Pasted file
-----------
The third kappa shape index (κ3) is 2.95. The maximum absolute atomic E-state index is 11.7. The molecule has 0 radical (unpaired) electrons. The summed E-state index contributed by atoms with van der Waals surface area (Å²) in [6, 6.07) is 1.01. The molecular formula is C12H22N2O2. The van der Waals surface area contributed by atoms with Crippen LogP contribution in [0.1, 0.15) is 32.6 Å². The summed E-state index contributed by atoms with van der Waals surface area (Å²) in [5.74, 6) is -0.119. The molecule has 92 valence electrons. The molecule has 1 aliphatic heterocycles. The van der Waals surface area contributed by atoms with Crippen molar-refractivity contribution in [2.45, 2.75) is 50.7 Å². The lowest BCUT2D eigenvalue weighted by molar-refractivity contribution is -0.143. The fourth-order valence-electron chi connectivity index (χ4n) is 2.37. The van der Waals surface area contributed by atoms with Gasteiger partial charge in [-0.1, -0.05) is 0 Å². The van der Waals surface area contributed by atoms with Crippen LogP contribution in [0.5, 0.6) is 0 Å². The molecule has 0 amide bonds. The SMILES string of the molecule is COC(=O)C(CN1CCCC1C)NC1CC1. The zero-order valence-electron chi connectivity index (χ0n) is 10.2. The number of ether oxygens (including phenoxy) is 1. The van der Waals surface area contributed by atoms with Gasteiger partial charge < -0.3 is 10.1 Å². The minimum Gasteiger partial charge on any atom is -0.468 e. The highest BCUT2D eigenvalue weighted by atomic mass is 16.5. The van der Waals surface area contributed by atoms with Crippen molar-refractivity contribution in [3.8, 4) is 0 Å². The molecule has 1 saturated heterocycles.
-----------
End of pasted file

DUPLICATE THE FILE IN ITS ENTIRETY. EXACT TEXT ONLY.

The third kappa shape index (κ3) is 2.95. The maximum absolute atomic E-state index is 11.7. The molecule has 0 radical (unpaired) electrons. The summed E-state index contributed by atoms with van der Waals surface area (Å²) in [6, 6.07) is 1.01. The molecular formula is C12H22N2O2. The van der Waals surface area contributed by atoms with Crippen LogP contribution in [0.1, 0.15) is 32.6 Å². The summed E-state index contributed by atoms with van der Waals surface area (Å²) in [5.74, 6) is -0.119. The molecule has 92 valence electrons. The molecule has 1 aliphatic heterocycles. The van der Waals surface area contributed by atoms with Crippen molar-refractivity contribution in [2.45, 2.75) is 50.7 Å². The lowest BCUT2D eigenvalue weighted by molar-refractivity contribution is -0.143. The fourth-order valence-electron chi connectivity index (χ4n) is 2.37. The van der Waals surface area contributed by atoms with Gasteiger partial charge in [-0.1, -0.05) is 0 Å². The van der Waals surface area contributed by atoms with Crippen LogP contribution in [0.5, 0.6) is 0 Å². The molecule has 0 amide bonds. The SMILES string of the molecule is COC(=O)C(CN1CCCC1C)NC1CC1. The zero-order valence-electron chi connectivity index (χ0n) is 10.2. The number of ether oxygens (including phenoxy) is 1. The van der Waals surface area contributed by atoms with Gasteiger partial charge < -0.3 is 10.1 Å². The minimum Gasteiger partial charge on any atom is -0.468 e. The highest BCUT2D eigenvalue weighted by atomic mass is 16.5. The van der Waals surface area contributed by atoms with Crippen molar-refractivity contribution in [3.8, 4) is 0 Å². The molecule has 1 saturated heterocycles.